Bixby rose to fame in the 1960s playing Tim O'Hara in the TV series "My Favorite Martian" and later as Dr. David Bruce Banner in the TV series "The Incredible Hulk" in the late 1970s. He also appeared in films such as "How to Frame a Figg" and "Clambake" in the 1960s, and later directed and produced TV shows such as "The Courtship of Eddie's Father" and "Goodnight, Beantown" in the 1980s. Bixby was a passionate advocate for organ donation and became actively involved with the Southern California chapter of the California Transplant Donor Network following his son's death in 1981. He died of prostate cancer in 1993 at the age of 59.

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Robert Towne

Robert Towne (November 23, 1934 Los Angeles-) otherwise known as Edward Wain, Robert Tubin, P.H. Vazak or Robert Bertram Schwartz is an American screenwriter, film director, actor and film producer. His children are called Katharine Towne and Chiara Towne.

Towne is best known for writing the screenplay for the highly acclaimed film, Chinatown (1974), for which he won an Academy Award for Best Original Screenplay. He also wrote the screenplays for other notable films such as The Last Detail (1973), Shampoo (1975), and Mission: Impossible (1996). As a director, he helmed the film Personal Best (1982). Towne has also acted in several films, including The Godfather Part II (1974) and The Two Jakes (1990). He has been married twice, first to Julie Payne and later to Luisa Gaule.

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Jamie Farr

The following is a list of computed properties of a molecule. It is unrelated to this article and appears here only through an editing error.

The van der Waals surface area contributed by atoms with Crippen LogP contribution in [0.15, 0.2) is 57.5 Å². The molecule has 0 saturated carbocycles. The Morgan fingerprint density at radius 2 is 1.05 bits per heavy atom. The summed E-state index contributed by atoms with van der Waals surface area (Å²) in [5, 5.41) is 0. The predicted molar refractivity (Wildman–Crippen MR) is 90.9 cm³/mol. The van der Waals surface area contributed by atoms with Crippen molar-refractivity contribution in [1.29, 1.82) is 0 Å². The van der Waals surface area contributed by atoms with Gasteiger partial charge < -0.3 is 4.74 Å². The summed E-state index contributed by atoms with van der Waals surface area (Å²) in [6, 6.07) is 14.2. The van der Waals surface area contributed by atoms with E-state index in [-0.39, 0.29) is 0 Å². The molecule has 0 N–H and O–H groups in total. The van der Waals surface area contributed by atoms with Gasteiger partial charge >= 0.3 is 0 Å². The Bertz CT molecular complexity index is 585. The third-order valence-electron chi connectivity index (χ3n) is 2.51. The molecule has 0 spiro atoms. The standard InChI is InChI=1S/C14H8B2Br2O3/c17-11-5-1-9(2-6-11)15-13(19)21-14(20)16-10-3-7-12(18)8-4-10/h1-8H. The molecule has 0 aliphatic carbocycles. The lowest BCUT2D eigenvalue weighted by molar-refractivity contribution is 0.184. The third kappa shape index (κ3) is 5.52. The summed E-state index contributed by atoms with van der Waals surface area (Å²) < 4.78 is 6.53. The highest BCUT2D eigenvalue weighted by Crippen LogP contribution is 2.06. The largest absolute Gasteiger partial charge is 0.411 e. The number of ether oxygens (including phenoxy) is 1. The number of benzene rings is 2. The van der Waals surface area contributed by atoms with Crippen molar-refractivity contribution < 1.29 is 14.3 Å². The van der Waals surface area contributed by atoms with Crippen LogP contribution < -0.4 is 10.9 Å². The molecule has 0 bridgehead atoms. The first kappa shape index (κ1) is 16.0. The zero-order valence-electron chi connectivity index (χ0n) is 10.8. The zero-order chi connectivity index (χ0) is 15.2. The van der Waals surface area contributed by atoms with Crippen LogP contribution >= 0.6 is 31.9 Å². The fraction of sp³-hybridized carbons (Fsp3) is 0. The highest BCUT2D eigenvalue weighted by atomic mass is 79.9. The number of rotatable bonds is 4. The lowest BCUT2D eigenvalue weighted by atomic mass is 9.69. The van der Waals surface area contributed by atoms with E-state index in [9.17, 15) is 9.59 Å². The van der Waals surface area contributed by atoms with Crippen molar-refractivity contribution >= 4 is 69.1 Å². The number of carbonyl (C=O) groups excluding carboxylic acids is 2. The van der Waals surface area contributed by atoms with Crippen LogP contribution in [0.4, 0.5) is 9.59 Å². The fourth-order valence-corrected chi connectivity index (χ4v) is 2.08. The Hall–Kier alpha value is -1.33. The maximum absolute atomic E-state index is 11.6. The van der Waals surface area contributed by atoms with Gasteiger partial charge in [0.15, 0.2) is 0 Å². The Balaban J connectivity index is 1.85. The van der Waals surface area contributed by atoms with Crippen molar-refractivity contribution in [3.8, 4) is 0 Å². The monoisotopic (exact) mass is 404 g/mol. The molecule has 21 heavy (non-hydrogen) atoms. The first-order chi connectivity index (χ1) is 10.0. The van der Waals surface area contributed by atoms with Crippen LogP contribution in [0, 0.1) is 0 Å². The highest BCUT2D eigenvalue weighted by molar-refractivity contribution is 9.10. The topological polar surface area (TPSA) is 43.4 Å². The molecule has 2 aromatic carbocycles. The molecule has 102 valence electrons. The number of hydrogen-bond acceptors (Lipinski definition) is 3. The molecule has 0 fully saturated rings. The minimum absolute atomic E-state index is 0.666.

Jamie Farr (July 1, 1934 Toledo-) also known as Jameel Joseph Farah, Jameel Farah or Jamsel Farah is an American actor and screenwriter. His children are called Yvonne Farr and Jonas Farr.

He is best known for his role as Corporal Maxwell Q. Klinger in the hit television series M*A*S*H, which ran from 1972 to 1983. Farr began his career in the entertainment industry as a radio actor, landing his first role at the age of 17. He later transitioned to television, appearing on shows like The Red Skelton Hour and The Dick Van Dyke Show.

In addition to his acting work, Farr has also worked as a screenwriter, penning the script for the 1978 film The Greatest Thing That Almost Happened. He has also made appearances in a number of stage productions, including a Broadway production of Guys and Dolls.

Throughout his career, Farr has received numerous accolades for his work in the entertainment industry, including a star on the Hollywood Walk of Fame. He has also been a supporter of various charitable organizations, including the United Service Organizations and the American Lung Association.

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Pat Boone

Pat Boone (June 1, 1934 Jacksonville-) also known as Charles Eugene Patrick Boone, Boone, Pat, Charles Eugene Boone or Charles Eugene "Pat" Boone is an American singer, musician, songwriter, actor, spokesperson, writer, film producer, singer-songwriter and presenter. His children are called Linda Boone, Laurey Boone, Debby Boone and Cherry Boone.

Pat Boone rose to national prominence in the 1950s with a string of hit singles that included covers of R&B songs. He became known for his clean-cut, wholesome image and was marketed as a teen heartthrob. Boone also appeared in several films, including "April Love" and "Journey to the Center of the Earth." He later transitioned to Christian music and became an outspoken conservative activist. Boone has released more than 60 albums and sold over 45 million records. He has also authored several books, including his memoir "A New Song." In addition to his successful entertainment career, Boone has been a spokesperson for various companies and organizations, including the National Safety Council and the Christian Broadcasting Network.